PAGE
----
[20180729] 如何在高壓力環境維持正常表現

Why We Choke Under Pressure (and How Not To)

by Stephen J. Dubner @Freaknomics

一般認為適當的壓力能夠提高表現,但實際上在有壓力的環境下,人們經常會表現的比平常還要差,有時甚至會犯一些離譜的錯誤,在英語中這叫做 Choking (噎住)。最新一期的 Freaknomics Podcast 探討了什麼是 Choking 以及如何預防 Choking。

Sian Beilock [1] 的研究指出,高認知能力、更聰明的人更容易發生 Choking ,在壓力下表現更差,因為他們平時習慣擁有這些認知資源,在壓力下這些資源經常會降低很多,他們突然之間就不知道怎麼行動了。而壓力的來源也經常是自己,由於自己太過在意,對于一些本應該留給潛意識處理的細節過度專注:

BEILOCK: In my research and in others’, we’ve shown perhaps counterintuitively that individuals who have the most ability to focus, the most working memory, the most fluid intelligence, are actually more prone to perform poorly under stress. And the idea is that if you normally devote lots of cognitive resources to what you’re doing and being in a pressure-filled situation robs you of those resources, you can’t perform as well.

BEILOCK: We know that sometimes people don’t perform up to their potential, precisely when they want to the most. And sometimes that happens because people pay too much attention to the details of what they’re doing, details that should be left on autopilot.

另外,支持你的觀眾也很可能會對你的表現產生負面影響。實際上也有證據顯示運動員在主場觀眾前並沒有表現的更好 [4],這可能也和支持觀眾在場導致的壓力,有關造成主場優勢的很可能是裁判對主場球隊不自覺的偏袒。

BEILOCK: There’s research showing that when you have friendly faces in front of you, people who are supportive — although that could feel nice, it actually creates pressure-filled situations. You often start thinking of yourself as they might. And so when my mother is in the room, I sometimes think of myself as a young girl. And you also are quite self-conscious.

Anders Ericsson [2,3] 是刻意練習 (deliberate practice) 概念的早期倡導者,他從自己的研究和觀察中發現,在某一個行業或技藝成為精英的人,比一般人更能具體形容自己的領域,對自己的行為更有控制力 (這和 Beilock 的理論有些衝突),他們更少發生 Choking,甚至可以說成為精英的一部分就是培養能處理高壓力情況的能力:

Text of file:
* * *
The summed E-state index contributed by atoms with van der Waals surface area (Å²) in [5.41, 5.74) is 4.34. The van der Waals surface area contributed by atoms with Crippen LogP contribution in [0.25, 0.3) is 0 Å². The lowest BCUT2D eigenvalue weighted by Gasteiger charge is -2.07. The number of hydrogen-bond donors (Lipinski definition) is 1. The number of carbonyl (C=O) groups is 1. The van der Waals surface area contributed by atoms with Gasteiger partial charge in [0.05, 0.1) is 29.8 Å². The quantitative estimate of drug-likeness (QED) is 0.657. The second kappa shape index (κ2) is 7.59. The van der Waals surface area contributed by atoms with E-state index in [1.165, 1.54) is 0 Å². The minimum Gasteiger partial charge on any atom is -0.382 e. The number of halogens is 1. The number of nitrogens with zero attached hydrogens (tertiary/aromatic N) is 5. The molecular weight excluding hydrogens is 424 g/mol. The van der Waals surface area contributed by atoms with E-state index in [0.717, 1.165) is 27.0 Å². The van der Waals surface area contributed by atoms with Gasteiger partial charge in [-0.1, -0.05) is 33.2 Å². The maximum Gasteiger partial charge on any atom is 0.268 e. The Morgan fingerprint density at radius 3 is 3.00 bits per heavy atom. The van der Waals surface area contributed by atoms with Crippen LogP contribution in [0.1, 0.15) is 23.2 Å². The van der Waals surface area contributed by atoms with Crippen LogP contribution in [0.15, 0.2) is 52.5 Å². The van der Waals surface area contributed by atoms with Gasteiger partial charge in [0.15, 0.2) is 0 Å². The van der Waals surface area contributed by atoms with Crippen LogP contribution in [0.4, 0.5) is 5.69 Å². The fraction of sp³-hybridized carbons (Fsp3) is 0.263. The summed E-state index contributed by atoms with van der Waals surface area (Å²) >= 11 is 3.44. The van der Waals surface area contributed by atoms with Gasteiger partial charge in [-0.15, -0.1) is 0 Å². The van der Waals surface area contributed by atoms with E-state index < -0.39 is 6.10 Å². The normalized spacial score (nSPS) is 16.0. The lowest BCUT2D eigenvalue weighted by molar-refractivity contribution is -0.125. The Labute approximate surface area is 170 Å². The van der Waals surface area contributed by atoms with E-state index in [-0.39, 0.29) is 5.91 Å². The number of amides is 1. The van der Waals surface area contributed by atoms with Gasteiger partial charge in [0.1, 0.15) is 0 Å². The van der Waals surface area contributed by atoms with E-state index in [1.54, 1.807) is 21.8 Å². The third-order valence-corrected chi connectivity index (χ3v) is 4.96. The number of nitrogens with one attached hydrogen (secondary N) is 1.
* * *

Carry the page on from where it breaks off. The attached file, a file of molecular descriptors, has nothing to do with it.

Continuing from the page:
ERICSSON: …and I think that’s what we’re finding here, is that the really elite people, those who are really able to keep improving, are the ones who actually have a very refined description of the situation and are increasing their control over what they’re doing, as opposed to allowing it just to happen.

ERICSSON: My experience is that choking is quite rare by those individuals that we study, who are consistently excelling. And it seems to be almost part of being an expert is that you deal with the kind of situations that would be experienced as very high-pressure for other people.

經濟學家 Uri Gneezy [5] 想要挑戰傳統勞動市場經濟學的假設,第一個假設是越多的金錢激勵會讓你投入更多的努力,第二是更多的努力會帶來更多的生產力或更好的表現:

GNEEZY: That would have made me very nervous. That would have made me put more effort into this. When we look at incentives in economics, we think about two ways in which it’s going to affect us. The first is that if I’ll pay you more, you’ll put more effort in the task. And the second assumption is that more effort will lead to better performance. That’s not necessarily true. And that’s the part of choking. It might be that I can push you so much to try so hard that it will actually backfire, and you’ll perform worse.

Gneezy 在印度做了一些實驗,發現在更高的金錢激勵下,人們的表現往往會變得更差 (也就是發生 Choking):

For the three-digit memory game, roughly 40 percent of the participants succeeded under low incentives; under high incentives, the success rate was just 20 percent. For the dart-ball game, the success rate under low incentives was 10 percent; and around 7 percent under high incentives. For the metal packing game? Under low incentives, 25 percent of the participants succeeded; under high incentives, nobody succeeded. Or, put another way, at least 25 percent of them choked.

Gneezy 的後續實驗指出,似乎對於低認知要求的工作,提高金錢激勵的確能獲得更高的生產力,但對於高認知能力要求的工作 (如數字的加減乘除),更高的激勵一般會帶來更差的表現

對於要如何避免 Choking, Beilock 提出了兩個方法:

  1. 模擬真實的高壓力情況進行練習,讓自己對高壓下自己所能調用的心智資源有基本概念,並且事先計劃好怎麼應對。 Ericsson 的建議也大致是這樣。
  2. 學會控制自己的專注點,比方自我催眠心跳加速是代表自己狀態良好,或設想最差情況,讓自己意識到現在無論如何都比最差情況好很多。


  1. (Book) Choke: What the Secrets of the Brain Reveal About Getting It Right When You Have To
  2. (Book) Peak: Secrets from the New Science of Expertise
  3. (Freaknomics Episode) How to Become Great at Just About Anything
  4. (Paper) Choking Under Pressure in Front of a Supportive Audience: Evidence from Professional Biathlon
  5. (Paper) Large Stakes and Big Mistakes

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